On Monday, the committee is going to hear presentations on education funding from Dave Trabert, Kansas Policy Institute president and Mark Tallman lobbyist for the Kansas Association of School Boards.

Groups testify in support of sales tax increase

TOPEKA — Groups representing schools, state workers, the disabled and the elderly told a panel of House lawmakers they support Democratic Gov. Mark Parkinson’s plan to boost the state sales tax by 1 percent.

Advocates told the House tax committee that new budget cuts would cripple public education, social services for the elderly and disabled, mental health programs and transportation infrastructure.

“We urge you, please, no more waiting lists for vulnerable Kansans,” said Tom Laing, director of InterHab, a statewide coalition of groups serving the developmentally disabled. “No more community workers in poverty. No more closed schools and crowded classrooms, and no more abandoned senior citizens.”

Even some private individuals showed up to encourage lawmakers to look at raising taxes to stop more budget reductions.

“If raising the sales tax is what we have to do … then please do it,” said Megan Greene, a Lawrence woman concerned about cuts to her daughter’s public school. “In other words, I’m asking you to raise my taxes.”

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Victims’ families urge senators not to put a price on death penalty

deathpenaltytestimonyTOPEKA – The state’s death penalty should be retained as justice for the deaths of those killed by likes of the Carr brothers or Justin Thurber, lawmakers heard Thursday.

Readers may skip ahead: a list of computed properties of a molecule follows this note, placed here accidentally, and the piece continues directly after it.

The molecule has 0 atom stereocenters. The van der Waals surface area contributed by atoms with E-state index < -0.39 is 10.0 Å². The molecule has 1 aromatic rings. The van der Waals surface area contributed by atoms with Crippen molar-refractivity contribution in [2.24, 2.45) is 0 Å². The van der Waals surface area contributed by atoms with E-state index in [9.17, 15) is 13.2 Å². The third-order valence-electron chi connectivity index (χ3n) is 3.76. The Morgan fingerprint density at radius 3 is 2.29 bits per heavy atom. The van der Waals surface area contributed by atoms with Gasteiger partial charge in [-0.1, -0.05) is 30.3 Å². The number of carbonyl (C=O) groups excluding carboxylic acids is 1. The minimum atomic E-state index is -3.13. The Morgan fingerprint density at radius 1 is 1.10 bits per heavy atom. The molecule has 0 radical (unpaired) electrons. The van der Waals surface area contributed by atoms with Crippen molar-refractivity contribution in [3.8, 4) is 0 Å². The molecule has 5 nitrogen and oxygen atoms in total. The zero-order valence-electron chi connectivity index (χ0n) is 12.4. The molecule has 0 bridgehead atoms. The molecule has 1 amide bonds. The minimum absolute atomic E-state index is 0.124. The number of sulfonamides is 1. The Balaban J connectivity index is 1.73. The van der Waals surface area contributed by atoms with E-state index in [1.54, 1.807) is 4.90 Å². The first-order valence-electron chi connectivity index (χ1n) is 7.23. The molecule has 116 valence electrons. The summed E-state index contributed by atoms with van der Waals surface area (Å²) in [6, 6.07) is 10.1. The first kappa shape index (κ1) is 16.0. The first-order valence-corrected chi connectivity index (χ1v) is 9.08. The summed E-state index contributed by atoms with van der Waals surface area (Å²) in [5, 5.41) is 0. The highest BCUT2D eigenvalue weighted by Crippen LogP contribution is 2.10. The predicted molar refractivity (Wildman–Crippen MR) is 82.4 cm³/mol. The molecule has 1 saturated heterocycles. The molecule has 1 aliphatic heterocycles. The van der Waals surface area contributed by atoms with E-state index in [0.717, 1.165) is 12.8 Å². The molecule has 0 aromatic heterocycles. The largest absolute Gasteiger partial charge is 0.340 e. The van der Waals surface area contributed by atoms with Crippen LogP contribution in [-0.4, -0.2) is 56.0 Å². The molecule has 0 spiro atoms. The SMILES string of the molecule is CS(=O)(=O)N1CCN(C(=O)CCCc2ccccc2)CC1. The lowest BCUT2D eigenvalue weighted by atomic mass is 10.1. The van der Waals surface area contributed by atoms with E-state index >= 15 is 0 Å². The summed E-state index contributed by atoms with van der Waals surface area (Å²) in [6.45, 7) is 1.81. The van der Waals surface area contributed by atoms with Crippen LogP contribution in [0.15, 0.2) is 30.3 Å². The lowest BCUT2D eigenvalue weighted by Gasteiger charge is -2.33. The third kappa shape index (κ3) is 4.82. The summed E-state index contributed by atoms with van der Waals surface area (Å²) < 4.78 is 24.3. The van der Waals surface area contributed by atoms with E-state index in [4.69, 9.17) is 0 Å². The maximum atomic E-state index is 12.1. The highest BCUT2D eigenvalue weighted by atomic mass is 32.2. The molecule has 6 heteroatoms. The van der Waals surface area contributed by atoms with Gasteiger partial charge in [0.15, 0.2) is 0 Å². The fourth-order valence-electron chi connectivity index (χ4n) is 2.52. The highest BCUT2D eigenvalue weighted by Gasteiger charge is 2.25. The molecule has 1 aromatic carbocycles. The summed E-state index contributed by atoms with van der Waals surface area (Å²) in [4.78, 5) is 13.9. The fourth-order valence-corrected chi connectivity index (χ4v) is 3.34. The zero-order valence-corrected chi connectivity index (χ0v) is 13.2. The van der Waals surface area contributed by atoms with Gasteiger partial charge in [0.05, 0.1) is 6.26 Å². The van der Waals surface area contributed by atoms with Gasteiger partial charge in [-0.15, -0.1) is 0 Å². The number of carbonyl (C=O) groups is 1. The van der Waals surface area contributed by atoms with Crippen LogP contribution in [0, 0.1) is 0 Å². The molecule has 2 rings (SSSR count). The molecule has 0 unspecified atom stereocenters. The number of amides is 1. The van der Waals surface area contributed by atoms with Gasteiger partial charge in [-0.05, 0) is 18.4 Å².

The penalty shouldn’t be weighed in terms of cost, victims’ family members said.

“You cannot put a price tag on my sisters’ life,” Jennifer Sanderholm told the Senate Judiciary Committee. “That is ultimately what you will do if you abolish the death penalty”

Justin Thurber raped, sodomized and murdered 19-year-old Jodi Sanderholm of Arkansas City in January 2007. In March 2009, he was sentenced to die by lethal injection by a Cowley County judge.

Thurber feared the death penalty and, the night before his trial, tried to plea bargain to take capital punishment off the table, Jennifer Sanderholm told lawmakers, her voice wracked with emotion.

“He was scared and he didn’t want to die,” she said, surrounded by her mother Cindy and father Brian who also testified.

The parents of Heather Muller and Brad Heyka also testified against eliminating capital punishment. The two were raped and murdered in 2000 by the Carr brothers, along with two of their friends.